Letting Go and Letting come

Ideas have a life force that manifest in the love between teachers and students. Palmer specifically identifies this love as the practice of continuous respect for the great things of the world. Cultivating creative moral intuition 

supports such relationships. Intuition, like a compass, navigates us past the limits of our personality toward deeper guidance into the unknown. 

What does this look like in the classroom? It is the ability to work with principles of love over mere knowledge with our students. Gnosis, one of the roots of the word knowledge, is a knowing of spiritual mysteries. Such knowledge is never complete or finished. Steiner identifies that moral intuition is the principle of incompleteness, which reaches into the infinite, rather than a finite sense of accomplishment for having “finished” a lesson. 

I believe we are not finite human beings, though our culture portrays us this way. Teachers who abandon being a ‘presenter’ and turn towards their students as the true subjects of a lesson, generate a true meeting place of souls, like the crossing point of a lemniscate. Then there is a possibility to begin to relate to a living dynamic that is germinating within the hidden and ‘as yet unknowable’ content of the lesson at hand.

In an article written by D. Liston ‘The Lure of Learning’, the belief that the connections fostered between teacher and student entail the success of the learning experience. Liston, highlights the love of learning and how it can be utilized and developed through the teaching process. These examples illumine the subject of education; namely dealing with the question of the learning process itself. Furthermore, he identifies the act of reaching into the unknown in order to find the known in both student and teacher as an approach to engaging students and teachers in new and enlivening ways. It is the nature of holistic learning, one which needs to engage concrete experimentation, improvisation and prototyping. I think that when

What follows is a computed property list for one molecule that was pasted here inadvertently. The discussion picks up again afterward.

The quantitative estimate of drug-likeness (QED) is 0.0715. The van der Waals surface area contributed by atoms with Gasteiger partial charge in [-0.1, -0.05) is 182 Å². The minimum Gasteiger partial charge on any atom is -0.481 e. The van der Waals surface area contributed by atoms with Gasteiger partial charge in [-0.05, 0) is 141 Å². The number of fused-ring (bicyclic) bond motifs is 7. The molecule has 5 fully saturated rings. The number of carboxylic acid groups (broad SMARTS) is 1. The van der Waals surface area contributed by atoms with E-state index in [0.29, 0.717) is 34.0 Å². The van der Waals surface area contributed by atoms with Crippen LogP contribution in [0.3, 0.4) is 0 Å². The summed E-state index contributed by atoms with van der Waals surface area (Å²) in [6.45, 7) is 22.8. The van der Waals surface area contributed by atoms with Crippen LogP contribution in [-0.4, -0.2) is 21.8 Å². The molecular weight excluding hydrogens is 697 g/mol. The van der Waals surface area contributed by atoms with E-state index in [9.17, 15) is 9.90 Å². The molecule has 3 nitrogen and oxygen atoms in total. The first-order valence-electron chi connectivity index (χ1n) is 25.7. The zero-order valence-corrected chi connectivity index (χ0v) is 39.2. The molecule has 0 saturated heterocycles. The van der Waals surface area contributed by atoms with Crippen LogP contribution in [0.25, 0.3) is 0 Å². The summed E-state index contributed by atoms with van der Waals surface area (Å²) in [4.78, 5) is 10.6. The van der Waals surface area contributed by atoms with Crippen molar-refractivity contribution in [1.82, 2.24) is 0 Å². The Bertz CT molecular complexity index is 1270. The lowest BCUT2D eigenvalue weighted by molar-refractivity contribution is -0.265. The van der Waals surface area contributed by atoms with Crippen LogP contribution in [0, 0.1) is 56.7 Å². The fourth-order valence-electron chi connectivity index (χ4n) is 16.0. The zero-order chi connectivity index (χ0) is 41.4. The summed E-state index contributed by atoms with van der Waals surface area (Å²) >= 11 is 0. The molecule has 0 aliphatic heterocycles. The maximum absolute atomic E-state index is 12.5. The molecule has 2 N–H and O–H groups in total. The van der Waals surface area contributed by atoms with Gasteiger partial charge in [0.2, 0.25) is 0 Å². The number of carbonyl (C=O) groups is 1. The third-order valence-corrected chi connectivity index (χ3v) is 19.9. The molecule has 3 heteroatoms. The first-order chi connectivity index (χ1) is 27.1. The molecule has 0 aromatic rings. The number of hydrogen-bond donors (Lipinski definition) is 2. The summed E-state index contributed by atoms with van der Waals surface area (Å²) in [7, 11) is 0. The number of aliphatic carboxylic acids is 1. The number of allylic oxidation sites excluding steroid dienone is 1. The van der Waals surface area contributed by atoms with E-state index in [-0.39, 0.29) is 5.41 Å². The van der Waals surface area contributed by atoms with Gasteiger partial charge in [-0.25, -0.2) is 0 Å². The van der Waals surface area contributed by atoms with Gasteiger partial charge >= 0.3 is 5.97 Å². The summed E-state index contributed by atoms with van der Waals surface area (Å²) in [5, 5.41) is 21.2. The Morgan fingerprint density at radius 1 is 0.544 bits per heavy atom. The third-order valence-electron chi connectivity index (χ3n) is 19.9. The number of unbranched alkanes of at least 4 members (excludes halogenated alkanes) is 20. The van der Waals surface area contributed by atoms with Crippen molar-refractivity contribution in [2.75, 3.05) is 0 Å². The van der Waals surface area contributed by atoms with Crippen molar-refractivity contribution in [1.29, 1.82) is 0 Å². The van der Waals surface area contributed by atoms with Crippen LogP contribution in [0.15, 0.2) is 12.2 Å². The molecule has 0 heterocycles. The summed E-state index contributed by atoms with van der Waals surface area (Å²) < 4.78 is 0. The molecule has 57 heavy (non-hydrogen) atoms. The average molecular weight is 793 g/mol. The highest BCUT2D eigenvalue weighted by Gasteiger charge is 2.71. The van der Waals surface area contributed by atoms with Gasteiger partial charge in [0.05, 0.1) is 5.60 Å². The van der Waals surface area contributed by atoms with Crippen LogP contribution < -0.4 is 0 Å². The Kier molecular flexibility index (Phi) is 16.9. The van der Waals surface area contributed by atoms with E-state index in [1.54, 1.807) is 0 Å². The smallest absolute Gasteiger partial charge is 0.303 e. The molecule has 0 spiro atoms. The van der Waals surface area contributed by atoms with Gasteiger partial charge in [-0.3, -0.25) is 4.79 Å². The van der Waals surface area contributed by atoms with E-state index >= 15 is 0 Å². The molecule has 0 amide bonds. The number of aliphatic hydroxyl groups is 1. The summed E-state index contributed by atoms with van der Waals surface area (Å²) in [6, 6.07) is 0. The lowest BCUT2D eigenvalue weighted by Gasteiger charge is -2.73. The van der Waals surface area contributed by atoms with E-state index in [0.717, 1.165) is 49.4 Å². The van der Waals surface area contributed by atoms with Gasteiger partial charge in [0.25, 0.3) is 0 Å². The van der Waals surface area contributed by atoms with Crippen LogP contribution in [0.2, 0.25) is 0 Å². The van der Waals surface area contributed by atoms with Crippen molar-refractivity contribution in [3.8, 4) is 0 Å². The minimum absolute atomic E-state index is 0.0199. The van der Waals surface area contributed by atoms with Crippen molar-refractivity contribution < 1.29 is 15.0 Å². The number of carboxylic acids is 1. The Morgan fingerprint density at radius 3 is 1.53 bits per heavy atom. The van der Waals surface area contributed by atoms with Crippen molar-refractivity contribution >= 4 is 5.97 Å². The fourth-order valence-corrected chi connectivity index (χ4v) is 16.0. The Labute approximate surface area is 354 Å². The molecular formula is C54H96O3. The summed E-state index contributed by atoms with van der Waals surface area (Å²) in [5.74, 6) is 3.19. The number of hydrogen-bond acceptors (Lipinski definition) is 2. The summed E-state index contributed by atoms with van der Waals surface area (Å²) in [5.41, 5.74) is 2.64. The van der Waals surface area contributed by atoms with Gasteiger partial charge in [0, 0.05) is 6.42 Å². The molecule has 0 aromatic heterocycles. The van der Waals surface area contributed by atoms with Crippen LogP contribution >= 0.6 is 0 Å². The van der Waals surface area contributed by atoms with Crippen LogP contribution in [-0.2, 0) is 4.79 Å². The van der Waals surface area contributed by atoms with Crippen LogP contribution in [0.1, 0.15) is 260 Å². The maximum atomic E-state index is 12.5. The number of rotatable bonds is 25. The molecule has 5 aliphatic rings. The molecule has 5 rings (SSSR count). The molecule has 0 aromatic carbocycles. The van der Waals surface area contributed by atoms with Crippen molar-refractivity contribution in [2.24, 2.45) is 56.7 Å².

we begin to intuit the needs of the teachable learning moment in the classroom, it starts to become clear and real for us in a totally new way.

If we open ourselves up to the sacred mind in the classroom, it reminds us to discover that our actions support the whole, which includes everything that is needed. It is an act of surrender to  participate more consciously in dialogue with emergent instruction; as we learn to develop our capacity of being present for the students and ourselves with little agenda.  This presence is a kind of deep listening and letting go of the need to control outcomes, believing in “letting come” instead.

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